In Chapter 2 we explore a "generic" general purpose detector, which is representative of those in use at proton-(anti)proton colliders. Specifically, we examine the extent to which the SM particles introduced in Chapter 1 can be cleanly identified and measured. The accuracy with which the vector momentum and position of a SM particle can be measured is very important, as it will influence search strategies for the Higgs.
Chapter 3 is concerned with the specific issue of particle production at a proton-(anti)proton collider. The relevant formulae are given that will enable the student to estimate reaction rates for any process. In addition, the COMPHEP program can then be used to refine the initial estimates. However, students are strongly encouraged to start with the "back of the envelope" estimate before invoking COMPHEP or any other Monte Carlo program. COMPHEP is explained in Appendix B and is readily available to the student, as discussed in the section on tools below. Kinematic details are placed in Appendix C.
Chapter 4 follows up with a discussion of how recent data taken at colliders inform on the predictions of the SM. This section is a snapshot of the present state of the art in the physics of high transverse momentum phenomena as explored at proton-(anti)proton colliders.
In Chapter 5 we start to venture beyond the bounds of current data. This entire chapter is devoted to the upcoming search for the elusive Higgs boson. Much of the presentation concerns itself with the Large Hadron Collider (LHC) at the European Centre for Nuclear Research (CERN) because this facility, slated to become operational in 2007, was specifically designed to search for, and discover, the Higgs scalar (spin zero). Nevertheless, we will see that the search may be long and arduous.
Finally, in the last chapter, we return to the remaining ten fundamental questions raised in the first chapter. Some hint of theories beyond the SM and their consequences is given. In particular, the possibility is discussed that a new symmetry of Nature, a supersymmetry (SUSY) relating space-time and particle spin, might be discovered in the near future.
Scope
The mathematical complexity used here is no more than calculus. However, the concepts used require a good knowledge of quantum mechanics, special relativity and some acquaintance with field theory. Knowledge of Feynman diagrams will be essential, in part because examples of Feynman diagrams are given in the text and also because COMPHEP supplies diagrams for any process that is specified. The intended audience is then advanced graduate students or research workers in particle physics. Full theoretical rigor has, however, been sacrificed in an attempt to reach as wide and as young a group of students as possible.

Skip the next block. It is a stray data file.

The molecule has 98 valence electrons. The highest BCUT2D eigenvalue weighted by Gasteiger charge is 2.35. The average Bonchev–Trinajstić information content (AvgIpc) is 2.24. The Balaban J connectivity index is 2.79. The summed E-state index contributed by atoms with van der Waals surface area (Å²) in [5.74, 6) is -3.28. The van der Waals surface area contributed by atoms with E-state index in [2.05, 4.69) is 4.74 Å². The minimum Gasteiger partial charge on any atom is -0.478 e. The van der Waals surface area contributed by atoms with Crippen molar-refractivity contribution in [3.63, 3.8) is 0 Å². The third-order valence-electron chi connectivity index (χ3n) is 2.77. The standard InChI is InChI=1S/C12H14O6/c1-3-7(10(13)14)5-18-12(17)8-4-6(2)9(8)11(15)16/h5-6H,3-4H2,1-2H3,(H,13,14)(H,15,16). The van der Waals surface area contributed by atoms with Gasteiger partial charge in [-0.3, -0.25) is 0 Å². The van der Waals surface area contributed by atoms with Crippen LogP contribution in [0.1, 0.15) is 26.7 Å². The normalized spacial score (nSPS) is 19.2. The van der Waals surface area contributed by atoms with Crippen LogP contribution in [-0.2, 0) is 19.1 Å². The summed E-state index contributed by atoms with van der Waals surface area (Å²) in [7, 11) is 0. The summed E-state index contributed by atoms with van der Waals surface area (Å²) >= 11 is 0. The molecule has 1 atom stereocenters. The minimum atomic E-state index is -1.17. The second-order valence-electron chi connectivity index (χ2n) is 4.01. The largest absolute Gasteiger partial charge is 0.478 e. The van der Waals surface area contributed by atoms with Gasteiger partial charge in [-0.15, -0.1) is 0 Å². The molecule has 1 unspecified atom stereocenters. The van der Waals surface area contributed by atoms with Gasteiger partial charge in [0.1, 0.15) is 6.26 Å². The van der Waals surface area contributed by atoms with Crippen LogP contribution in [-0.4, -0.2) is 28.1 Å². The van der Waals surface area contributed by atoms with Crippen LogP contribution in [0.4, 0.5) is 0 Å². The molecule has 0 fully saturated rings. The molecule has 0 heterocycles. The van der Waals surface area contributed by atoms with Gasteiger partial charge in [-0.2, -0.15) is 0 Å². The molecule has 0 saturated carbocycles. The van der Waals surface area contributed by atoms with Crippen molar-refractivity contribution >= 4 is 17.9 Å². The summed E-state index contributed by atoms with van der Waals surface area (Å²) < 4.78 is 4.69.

Units
In this text, we will use units that are common in high energy physics. The Planck constant, ħ, has the dimensions of momentum (P) times length (x) or energy (E) times time (t). (Recall the Heisenberg uncertainty relations ΔxΔPx ≥ ħ, ΔEΔt ≥ ħ.) Thus ħc has the dimension energy times length and numerically is 0.2 GeV fm. The energy unit used herein is the electron Volt (eV), the energy gained by an electron in dropping through a potential of 1 volt, and 1 GeV = 10^{9} eV. The unit of length that is most commonly used is 1 fm = 10^{-13} cm, which is the approximate size of a proton.
Other quantities with energy units are proportional to mass (m), mc^{2}, and momentum, cP. We adopt units with ħ = c = 1. In these units, mass is given in GeV, as is momentum. For example, the proton mass is 0.938 GeV. Length, x, and ct have the dimensions of inverse energy, using ħc. We will use the notation [] to indicate the dimensions of a quantity. It should be easy for the reader to restore units by replacing P with cP, m with mc2 and so forth.
Recall that coupling constants indicate the strength of the interaction and characterize a particular force. For example, electromagnetism has a coupling constant which is the electron charge, e, and a "fine structure" constant α = e^{2} ∕ 4πħc that is dimensionless. The electromagnetic potential energy is U(r) = eV(r) = e^{2}∕r and V(r) is the electromagnetic potential. The dimensions of e^{2} are then energy times length, [e^{2}] = [U(r)r], the same as those of ħc. Thus, in the units we adopt, ħ = c = 1, e is also dimensionless. With α ∼ 1∕137, we find e ∼ 0.303. Coupling constants for the two other forces, the strong and the weak, will be indicated by gi , and the corresponding fine structure constants by αi , with i = s, W.
The units for cross section, σ, which we will use in this text are barns (b) (1 b = 10-24 cm^{2}). Note that (ħc)^{2} = 0.4 GeV^{2} mb where 1 mb = 10-27 cm^{2}. The units used in COMPHEP are pb = 10^{-12} b for cross section and GeV for energy units. As an example, at a center of mass, CM, energy, √s, of 1 TeV = 1000 GeV, in the absence of dynamics and coupling constants, a cross section scale of σ ∼ 1∕s ∼ 400 pb is expected simply by dimensional arguments.
Tools
In this book we have extensively used a single computational tool, COMPHEP, both in the examples given in the text proper, and in the exercises. The aim was to expand the range of the text from a slightly formal academic presentation to a more interactive mode for the student, giving "hands on" experience. The plan was that the student would work the examples given in the text and the exercises and then be fully enabled to do problems on his or her own. COMPHEP runs on the Windows^{®} platform, which was why it was chosen since the aim was to provide maximum applicability of the tool. A LINUX version is also available for students using that operating system.